“Of course I did. What I didn’t do was arrive with blonde hair. For some reason, he said I should play up my gray eyes with lighter hair.”
“Your hair is already pretty light.”
“Brown is not blonde. He wants someone that’s going to satisfy the curiosity of black viewers, but keep their white audience happy. Who knew people think like that in the North?”
“Technically Ohio is more the Midwest than North.”
“Even more concerning. He also didn’t care about my experience. All they wanted was a—and I quote—cute weather gal to show off pretty little cloud stickers and smile for the cameras. The hardest assignment I’ll face is learning how to work the clicker.”
“The little remote they use to navigate the weather screens. That’s what Fred Lear kept calling it, and it grated on my nerves every time he said it.”
David laughed in her ear. “All those years at Texas A&M just so you can be a cute weather gal? I know your parents are going to love hearing that.”
“Tell me about it. So hopefully this next interview in New Orleans goes well, or I hear back from the Weather Channel. Either way, I’m passing on the offer if Mr. Lear decides to extend one. I’d rather be the secretary they skip for positions I am more than qualified for than sell myself short with his backwards mindset.”
“You just graduated. Give it time. Why don’t you just put in for a transfer and come work for me in this department?”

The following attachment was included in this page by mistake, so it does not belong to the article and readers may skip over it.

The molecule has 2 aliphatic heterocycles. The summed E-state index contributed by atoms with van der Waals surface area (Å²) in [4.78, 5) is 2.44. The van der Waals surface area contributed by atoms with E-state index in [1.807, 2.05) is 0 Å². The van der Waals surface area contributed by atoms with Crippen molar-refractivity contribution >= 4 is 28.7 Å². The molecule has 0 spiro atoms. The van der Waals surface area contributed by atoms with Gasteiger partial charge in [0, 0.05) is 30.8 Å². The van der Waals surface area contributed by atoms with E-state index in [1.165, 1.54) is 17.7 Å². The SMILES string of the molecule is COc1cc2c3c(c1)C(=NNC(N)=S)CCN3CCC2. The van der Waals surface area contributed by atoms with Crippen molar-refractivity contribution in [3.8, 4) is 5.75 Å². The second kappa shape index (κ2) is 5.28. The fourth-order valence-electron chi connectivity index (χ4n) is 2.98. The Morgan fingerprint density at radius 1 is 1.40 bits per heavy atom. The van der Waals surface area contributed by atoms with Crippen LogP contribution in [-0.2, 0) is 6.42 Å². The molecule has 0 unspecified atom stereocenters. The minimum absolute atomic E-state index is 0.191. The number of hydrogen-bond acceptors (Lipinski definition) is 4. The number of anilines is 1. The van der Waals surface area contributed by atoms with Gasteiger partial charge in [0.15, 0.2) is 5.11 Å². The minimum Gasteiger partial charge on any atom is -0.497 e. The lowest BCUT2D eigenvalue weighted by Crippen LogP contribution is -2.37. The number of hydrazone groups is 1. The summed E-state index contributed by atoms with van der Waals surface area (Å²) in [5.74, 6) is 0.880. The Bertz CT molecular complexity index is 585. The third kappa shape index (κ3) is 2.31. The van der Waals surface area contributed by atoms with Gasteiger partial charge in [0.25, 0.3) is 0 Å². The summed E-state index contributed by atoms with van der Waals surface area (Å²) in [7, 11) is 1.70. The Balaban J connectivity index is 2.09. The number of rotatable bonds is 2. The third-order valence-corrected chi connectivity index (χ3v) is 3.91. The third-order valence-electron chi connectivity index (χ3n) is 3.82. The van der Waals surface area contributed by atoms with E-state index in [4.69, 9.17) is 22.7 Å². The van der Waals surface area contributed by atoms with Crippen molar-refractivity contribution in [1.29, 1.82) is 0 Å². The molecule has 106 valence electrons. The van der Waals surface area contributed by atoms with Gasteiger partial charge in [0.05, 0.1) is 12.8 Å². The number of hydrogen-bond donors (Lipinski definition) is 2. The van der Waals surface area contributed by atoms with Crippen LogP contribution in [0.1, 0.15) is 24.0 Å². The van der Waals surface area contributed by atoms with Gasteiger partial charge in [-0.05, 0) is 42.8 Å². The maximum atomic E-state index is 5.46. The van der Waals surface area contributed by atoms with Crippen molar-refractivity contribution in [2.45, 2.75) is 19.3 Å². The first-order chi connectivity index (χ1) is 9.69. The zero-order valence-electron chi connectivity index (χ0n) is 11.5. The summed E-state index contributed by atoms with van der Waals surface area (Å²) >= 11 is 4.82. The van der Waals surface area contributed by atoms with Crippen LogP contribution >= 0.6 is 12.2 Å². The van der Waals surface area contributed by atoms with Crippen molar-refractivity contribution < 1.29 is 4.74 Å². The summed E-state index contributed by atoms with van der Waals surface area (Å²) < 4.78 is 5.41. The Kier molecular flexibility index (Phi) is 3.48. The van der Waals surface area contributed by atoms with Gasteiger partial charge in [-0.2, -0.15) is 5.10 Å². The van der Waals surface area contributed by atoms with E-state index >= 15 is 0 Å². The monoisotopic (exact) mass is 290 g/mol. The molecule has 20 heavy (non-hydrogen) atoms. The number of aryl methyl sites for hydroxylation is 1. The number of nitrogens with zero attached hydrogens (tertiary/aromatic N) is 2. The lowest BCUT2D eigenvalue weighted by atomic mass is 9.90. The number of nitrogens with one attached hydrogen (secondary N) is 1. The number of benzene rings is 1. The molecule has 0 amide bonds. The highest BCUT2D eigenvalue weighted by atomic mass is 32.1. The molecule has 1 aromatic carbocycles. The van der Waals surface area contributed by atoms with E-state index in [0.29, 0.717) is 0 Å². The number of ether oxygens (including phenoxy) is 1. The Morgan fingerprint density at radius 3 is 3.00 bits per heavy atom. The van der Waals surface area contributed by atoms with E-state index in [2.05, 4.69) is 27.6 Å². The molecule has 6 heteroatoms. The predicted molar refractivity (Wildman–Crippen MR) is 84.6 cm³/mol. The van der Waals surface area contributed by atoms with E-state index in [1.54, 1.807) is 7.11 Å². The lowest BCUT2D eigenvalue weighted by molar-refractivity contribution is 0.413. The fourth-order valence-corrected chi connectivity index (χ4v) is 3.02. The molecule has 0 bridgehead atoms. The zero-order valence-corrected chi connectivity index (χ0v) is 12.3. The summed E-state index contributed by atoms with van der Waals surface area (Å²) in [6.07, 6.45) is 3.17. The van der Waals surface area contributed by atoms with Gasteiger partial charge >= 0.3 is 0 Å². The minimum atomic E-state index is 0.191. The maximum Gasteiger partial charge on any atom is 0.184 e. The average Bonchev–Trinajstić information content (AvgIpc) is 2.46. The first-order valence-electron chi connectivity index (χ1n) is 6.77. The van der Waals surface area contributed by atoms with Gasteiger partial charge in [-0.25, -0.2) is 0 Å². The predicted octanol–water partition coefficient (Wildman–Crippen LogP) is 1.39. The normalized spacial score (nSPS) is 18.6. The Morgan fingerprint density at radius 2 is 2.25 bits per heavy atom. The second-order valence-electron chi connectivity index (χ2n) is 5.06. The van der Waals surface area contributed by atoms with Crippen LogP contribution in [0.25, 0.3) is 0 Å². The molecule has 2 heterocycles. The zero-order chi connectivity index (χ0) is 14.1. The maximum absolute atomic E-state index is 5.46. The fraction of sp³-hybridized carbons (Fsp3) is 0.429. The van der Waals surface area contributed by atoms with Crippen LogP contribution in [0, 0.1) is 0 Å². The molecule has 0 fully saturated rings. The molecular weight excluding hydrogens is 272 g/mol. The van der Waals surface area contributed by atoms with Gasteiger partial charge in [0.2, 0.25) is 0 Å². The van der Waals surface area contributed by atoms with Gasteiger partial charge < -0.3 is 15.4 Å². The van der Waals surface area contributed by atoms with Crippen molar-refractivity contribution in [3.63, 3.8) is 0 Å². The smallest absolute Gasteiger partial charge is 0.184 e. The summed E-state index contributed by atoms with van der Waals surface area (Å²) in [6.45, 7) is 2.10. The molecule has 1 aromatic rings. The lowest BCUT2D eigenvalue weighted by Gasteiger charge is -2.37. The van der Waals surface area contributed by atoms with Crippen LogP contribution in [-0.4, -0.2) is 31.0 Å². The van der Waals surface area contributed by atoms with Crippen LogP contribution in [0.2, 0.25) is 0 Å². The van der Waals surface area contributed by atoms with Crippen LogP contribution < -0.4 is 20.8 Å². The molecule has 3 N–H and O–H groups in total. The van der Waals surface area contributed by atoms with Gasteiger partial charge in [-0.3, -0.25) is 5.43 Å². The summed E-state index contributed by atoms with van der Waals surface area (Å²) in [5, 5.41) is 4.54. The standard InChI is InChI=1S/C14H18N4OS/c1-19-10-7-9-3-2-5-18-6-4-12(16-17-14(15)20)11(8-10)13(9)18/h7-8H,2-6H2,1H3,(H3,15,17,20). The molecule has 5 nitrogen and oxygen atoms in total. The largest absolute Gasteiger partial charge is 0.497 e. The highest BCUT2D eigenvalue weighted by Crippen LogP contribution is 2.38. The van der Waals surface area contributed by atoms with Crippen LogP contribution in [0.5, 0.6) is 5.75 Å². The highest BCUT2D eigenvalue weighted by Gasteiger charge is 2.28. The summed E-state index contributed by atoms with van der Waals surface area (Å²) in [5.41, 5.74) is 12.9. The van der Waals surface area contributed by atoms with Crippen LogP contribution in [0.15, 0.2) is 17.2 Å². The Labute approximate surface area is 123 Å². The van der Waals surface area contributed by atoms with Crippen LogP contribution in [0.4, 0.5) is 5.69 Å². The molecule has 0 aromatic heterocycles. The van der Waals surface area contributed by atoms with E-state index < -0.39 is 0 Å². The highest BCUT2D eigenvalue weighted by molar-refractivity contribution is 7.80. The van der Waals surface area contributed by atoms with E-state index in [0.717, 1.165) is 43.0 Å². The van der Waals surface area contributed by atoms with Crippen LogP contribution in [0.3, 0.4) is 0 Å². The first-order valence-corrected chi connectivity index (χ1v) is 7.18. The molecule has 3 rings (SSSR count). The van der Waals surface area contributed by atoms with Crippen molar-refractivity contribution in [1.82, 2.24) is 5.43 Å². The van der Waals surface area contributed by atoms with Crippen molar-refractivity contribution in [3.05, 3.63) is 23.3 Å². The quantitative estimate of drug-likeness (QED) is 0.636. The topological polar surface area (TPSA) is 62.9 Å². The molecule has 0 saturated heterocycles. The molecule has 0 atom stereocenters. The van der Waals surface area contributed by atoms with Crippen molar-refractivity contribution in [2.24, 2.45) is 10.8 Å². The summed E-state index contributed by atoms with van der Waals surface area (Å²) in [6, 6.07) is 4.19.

Ultimately, she wanted to become an astronaut, which was a lofty goal for the average person, but even more so for a black female. But ever since Diane was a little girl, she’d dreamed of going into space. Her middle school science teacher told the class about Mariner 9’s interesting discovery. The spacecraft witnessed a rare dust storm that shrouded Mars and altered the climate there. None of Diane’s classmates cared, but she stayed after school with Mrs. Johnson and marveled about the possibilities that news could lead to. If an atypical storm could warm the planet by several degrees, what else did we not know about our fellow planets?
In order to get into the space program to research planetary weather systems, she needed more than just a degree. She needed experience in her field. Positions for recent female graduates in meteorology were limited, and she was trying to think fast and creatively to spare time she didn’t have if she was going to be space-bound within her five-year postgraduate plan. With one year behind her, she was losing valuable time.
“No, David. I don’t want anyone to think I got in because of you, and you know that.”
“Dee, what’s the difference if they do? You get through the door and prove them wrong until they shut up.”
“Besides, you know they won’t go for two of us in the same department. Not that program. They have to keep us spread out to make it look good.”
His laughter was contagious, and she joined him. “I have to get to this next meeting. See you when you get back this weekend? Perhaps dinner and we can catch a show or something after?”